A visit to Guatemala by Swiss members of parliament this week is causing controversy following the delegation's decision to hold talks with a former dictator, and plans by two members to meet two Swiss citizens convicted of drug dealing.
Eight parliamentarians are travelling to Guatemala at the invitation of church groups, charities and development organisations to review the country's needs as it recovers from a 36-year civil war that ended in 1996.
The one-week visit includes talks with the president, Alfonso Portillo, as well as a controversial meeting with the former dictator, Rios Montt, who is now the parliamentary speaker.
But the trip has been overshadowed by plans of two members of the delegation to visit Swiss citizens, Nicolas Hänggi and Silvio Giovanoli, who are in prison awaiting a re-trial on charges of drug smuggling.
Critics have argued that the visit might be seen as an unwelcome attempt to influence the legal process in Guatemala. The two parliamentarians who plan to visit the prisoners are Ruedi Baumann, president of the Green Party, and the Social Democrat, Erwin Jutzet.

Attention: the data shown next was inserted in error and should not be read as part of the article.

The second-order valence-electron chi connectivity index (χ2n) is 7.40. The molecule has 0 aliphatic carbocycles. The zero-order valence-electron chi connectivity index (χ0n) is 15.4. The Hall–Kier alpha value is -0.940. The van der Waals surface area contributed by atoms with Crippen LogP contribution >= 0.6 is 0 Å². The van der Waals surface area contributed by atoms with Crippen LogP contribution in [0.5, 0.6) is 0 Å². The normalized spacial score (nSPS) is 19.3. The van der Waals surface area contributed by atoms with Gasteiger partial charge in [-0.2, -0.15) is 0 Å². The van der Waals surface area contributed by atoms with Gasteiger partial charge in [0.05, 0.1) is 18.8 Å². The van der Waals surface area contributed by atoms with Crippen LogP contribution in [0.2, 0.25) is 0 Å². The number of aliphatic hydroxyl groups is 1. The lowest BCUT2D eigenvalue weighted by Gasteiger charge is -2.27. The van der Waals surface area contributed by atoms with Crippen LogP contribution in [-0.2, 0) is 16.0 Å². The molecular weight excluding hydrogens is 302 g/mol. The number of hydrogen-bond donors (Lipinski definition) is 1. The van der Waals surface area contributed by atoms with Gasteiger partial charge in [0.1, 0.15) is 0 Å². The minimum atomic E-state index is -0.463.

The legal saga surrounding the case of Hänggi and Giovanoli has attracted widespread public attention in Switzerland since their arrest in August 1997. The two men, along with Hänggi's father, Andreas - the former manager of Nestlé in Guatemala - were given jail terms of between 12 and 20 years.
But irregularities in the process led to a re-trial in which Andreas Hänggi was acquitted and left the country. Nicolas Hänggi and Giovanoli had their sentences reduced, but the case has become bogged down in a series of appeals from both the convicts and the authorities.
The Swiss authorities have also been following the case closely, and have just commissioned a report from a lawyer in Guatemala to help them assess the situation.
"It has been a long case. It has taken many turns," said foreign ministry spokeswoman, Daniella Stoffel. "We felt that we needed a dense, substantial overview of events."
Despite their interest, the authorities do not want to be associated with Baumann and Jutzet's visit to the jailed Swiss. Stoffel said they would be going as private citizens and would get no more official help than any other private visitors.
Questions have also been raised about one of the scheduled meetings on the agenda of the parliamentary delegation. The eight parliamentarians will be holding talks with the man remembered as one of the most ruthless dictators in Central America: Rios Montt.
Pia Hollenstein, of the Green Party, admits having mixed feelings: "It is a strange feeling to have a meeting with him, although we will be meeting him in his capacity as speaker of parliament. But we might put some questions about the past, about what happened to victims of his regime."
by Malcolm Shearmur